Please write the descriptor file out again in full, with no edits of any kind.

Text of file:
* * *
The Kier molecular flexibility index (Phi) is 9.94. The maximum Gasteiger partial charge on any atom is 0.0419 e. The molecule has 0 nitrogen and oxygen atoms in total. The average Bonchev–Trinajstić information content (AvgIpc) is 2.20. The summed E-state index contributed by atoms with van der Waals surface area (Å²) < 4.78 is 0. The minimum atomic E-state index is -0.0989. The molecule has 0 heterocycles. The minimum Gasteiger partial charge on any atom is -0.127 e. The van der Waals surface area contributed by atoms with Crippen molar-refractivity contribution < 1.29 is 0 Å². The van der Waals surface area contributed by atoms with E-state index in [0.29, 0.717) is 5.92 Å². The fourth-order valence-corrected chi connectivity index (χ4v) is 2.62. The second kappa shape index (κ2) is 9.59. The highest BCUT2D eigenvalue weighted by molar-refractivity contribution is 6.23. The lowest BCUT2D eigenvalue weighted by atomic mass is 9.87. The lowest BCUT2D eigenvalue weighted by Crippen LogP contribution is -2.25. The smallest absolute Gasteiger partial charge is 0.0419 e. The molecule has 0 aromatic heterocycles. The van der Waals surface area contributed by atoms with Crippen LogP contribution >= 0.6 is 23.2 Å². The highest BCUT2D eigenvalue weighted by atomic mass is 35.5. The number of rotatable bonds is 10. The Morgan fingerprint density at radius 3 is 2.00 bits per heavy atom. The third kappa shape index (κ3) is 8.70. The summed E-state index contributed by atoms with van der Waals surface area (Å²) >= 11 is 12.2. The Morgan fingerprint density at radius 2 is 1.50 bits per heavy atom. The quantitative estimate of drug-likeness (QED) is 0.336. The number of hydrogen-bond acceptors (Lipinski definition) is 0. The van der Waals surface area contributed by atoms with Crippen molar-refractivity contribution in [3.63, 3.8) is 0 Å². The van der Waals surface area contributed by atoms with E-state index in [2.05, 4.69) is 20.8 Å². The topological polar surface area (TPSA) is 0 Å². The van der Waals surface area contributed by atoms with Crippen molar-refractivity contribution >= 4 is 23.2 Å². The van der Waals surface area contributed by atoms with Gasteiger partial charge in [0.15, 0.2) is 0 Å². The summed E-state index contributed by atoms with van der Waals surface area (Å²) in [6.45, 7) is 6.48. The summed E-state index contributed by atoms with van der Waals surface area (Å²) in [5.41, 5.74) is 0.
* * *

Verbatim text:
The Kier molecular flexibility index (Phi) is 9.94. The maximum Gasteiger partial charge on any atom is 0.0419 e. The molecule has 0 nitrogen and oxygen atoms in total. The average Bonchev–Trinajstić information content (AvgIpc) is 2.20. The summed E-state index contributed by atoms with van der Waals surface area (Å²) < 4.78 is 0. The minimum atomic E-state index is -0.0989. The molecule has 0 heterocycles. The minimum Gasteiger partial charge on any atom is -0.127 e. The van der Waals surface area contributed by atoms with Crippen molar-refractivity contribution < 1.29 is 0 Å². The van der Waals surface area contributed by atoms with E-state index in [0.29, 0.717) is 5.92 Å². The fourth-order valence-corrected chi connectivity index (χ4v) is 2.62. The second kappa shape index (κ2) is 9.59. The highest BCUT2D eigenvalue weighted by molar-refractivity contribution is 6.23. The lowest BCUT2D eigenvalue weighted by atomic mass is 9.87. The lowest BCUT2D eigenvalue weighted by Crippen LogP contribution is -2.25. The smallest absolute Gasteiger partial charge is 0.0419 e. The molecule has 0 aromatic heterocycles. The van der Waals surface area contributed by atoms with Crippen LogP contribution >= 0.6 is 23.2 Å². The highest BCUT2D eigenvalue weighted by atomic mass is 35.5. The number of rotatable bonds is 10. The Morgan fingerprint density at radius 3 is 2.00 bits per heavy atom. The third kappa shape index (κ3) is 8.70. The summed E-state index contributed by atoms with van der Waals surface area (Å²) >= 11 is 12.2. The Morgan fingerprint density at radius 2 is 1.50 bits per heavy atom. The quantitative estimate of drug-likeness (QED) is 0.336. The number of hydrogen-bond acceptors (Lipinski definition) is 0. The van der Waals surface area contributed by atoms with Crippen molar-refractivity contribution in [3.63, 3.8) is 0 Å². The van der Waals surface area contributed by atoms with E-state index in [2.05, 4.69) is 20.8 Å². The topological polar surface area (TPSA) is 0 Å². The van der Waals surface area contributed by atoms with Crippen molar-refractivity contribution >= 4 is 23.2 Å². The van der Waals surface area contributed by atoms with Gasteiger partial charge in [0.15, 0.2) is 0 Å². The summed E-state index contributed by atoms with van der Waals surface area (Å²) in [6.45, 7) is 6.48. The summed E-state index contributed by atoms with van der Waals surface area (Å²) in [5.41, 5.74) is 0.